GW: Both sides say they’re looking for a fair-market deal. Both sides are motivated to keep him around. The only holdup so far is that Samardzija, rightfully so, wants to actually get a full season of starting in so he has a better idea of that fair market. I think something gets done this fall and that it includes a pile of incentive clauses.

TL: How are experts like Keith Law so sure what Junior Lake is or isn’t? Do the Cubs even have any idea?

GW: Keith Law and experts like him are paid to be “so sure.” It’s easy to pick apart flaws in a player’s game and crow when he fails. You’ll be right more often than not with hitters just because so much failure is built in to the game for them.

I’ve heard enough downside about Lake and his approach in the minors to be skeptical. On the other hand, he has so far shown a rare knack for performing better when the bell rings, and better as the stakes rise.

I have no idea if he can keep it up, and we’re already seeing swings in his performance. He clobbers left-handers but will ultimately have to make his living against right-handers.

Let’s see if he has the attention span and commitment to be great (and adjust) when the long slump hits.

Follow Gordon on Twitter @GDubCub

Next up we talk to Gordon about the front office, their plan for next year and the resources they may or may not have to execute it.

@TomLoxas

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  • fb_avatar

    Good article. I am in the "Skeptical on Lake" camp, I was at the game last night, and he had some really poor swings, including a strike three swinging in a critical spot at a breaking ball that was way out of the zone. He doesn't have the plate discipline to play every day, IMO.

    I hope Lake shows enough to be a super sub, but I think that's his ceiling. The floor is back in AAA.

  • In reply to Zonk:

    I think we should all have a healthy skepticism with Lake for now.

  • In reply to John Arguello:

    Truly, how do you not have healthy skepticism with any prospect who comes up until they have established themselves. Many players without Lake's weaknesses were not able to transition to full time major leaguer.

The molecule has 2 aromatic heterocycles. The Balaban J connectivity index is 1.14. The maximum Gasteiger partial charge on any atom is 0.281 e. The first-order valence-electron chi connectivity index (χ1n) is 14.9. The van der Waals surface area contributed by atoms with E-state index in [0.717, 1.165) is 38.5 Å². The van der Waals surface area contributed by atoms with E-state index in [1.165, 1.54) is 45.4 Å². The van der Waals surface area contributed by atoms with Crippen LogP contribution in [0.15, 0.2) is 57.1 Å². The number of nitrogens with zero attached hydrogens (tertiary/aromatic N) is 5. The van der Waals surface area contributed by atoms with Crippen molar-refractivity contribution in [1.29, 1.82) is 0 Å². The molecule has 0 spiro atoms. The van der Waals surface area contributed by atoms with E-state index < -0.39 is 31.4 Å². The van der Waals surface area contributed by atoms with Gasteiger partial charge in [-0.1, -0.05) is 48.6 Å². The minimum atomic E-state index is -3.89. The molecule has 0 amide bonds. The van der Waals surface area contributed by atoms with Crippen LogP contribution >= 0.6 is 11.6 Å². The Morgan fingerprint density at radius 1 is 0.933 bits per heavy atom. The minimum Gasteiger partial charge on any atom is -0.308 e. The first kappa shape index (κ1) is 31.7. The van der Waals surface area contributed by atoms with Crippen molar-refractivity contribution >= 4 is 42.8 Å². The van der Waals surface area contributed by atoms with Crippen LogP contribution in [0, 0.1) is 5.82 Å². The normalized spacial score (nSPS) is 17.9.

• In reply to springs:

    Should be skeptical on any prospect, of course, and probably more so for Lake than many others. I added the word healthy in there to further differentiate it from cynicism. There are many reasons to doubt that Lake can be a long term solution, but I find it ridiculous when people say Lake has no chance or is not a prospect. It's about as ridiculous as when people say he's a can't miss star.

  • In reply to Zonk:

    I'm with you for the most part. He has surprisingly kept producing longer than I originally thought. Which makes me think his detractors are just over criticizing his flaws. Then he has AB's like last night and you can see, he's obviously going to get exploited very badly by MLB pitching. The key will be to see how he adjusts.

    If he hits Lefties consistently enough, I see a role as a RH half of a platoon with Nate/DDJ for 2014.

  • In reply to HoosierDaddy:

    I have to disagree with you. I think he will definitly be a full time starter atleast starting next year, not just a platoon player. However, the question is can he keep his job once our OF prospects start landing in the big leages. Having a full time job will give him a better chance of refining his skills and developing into a full time starter.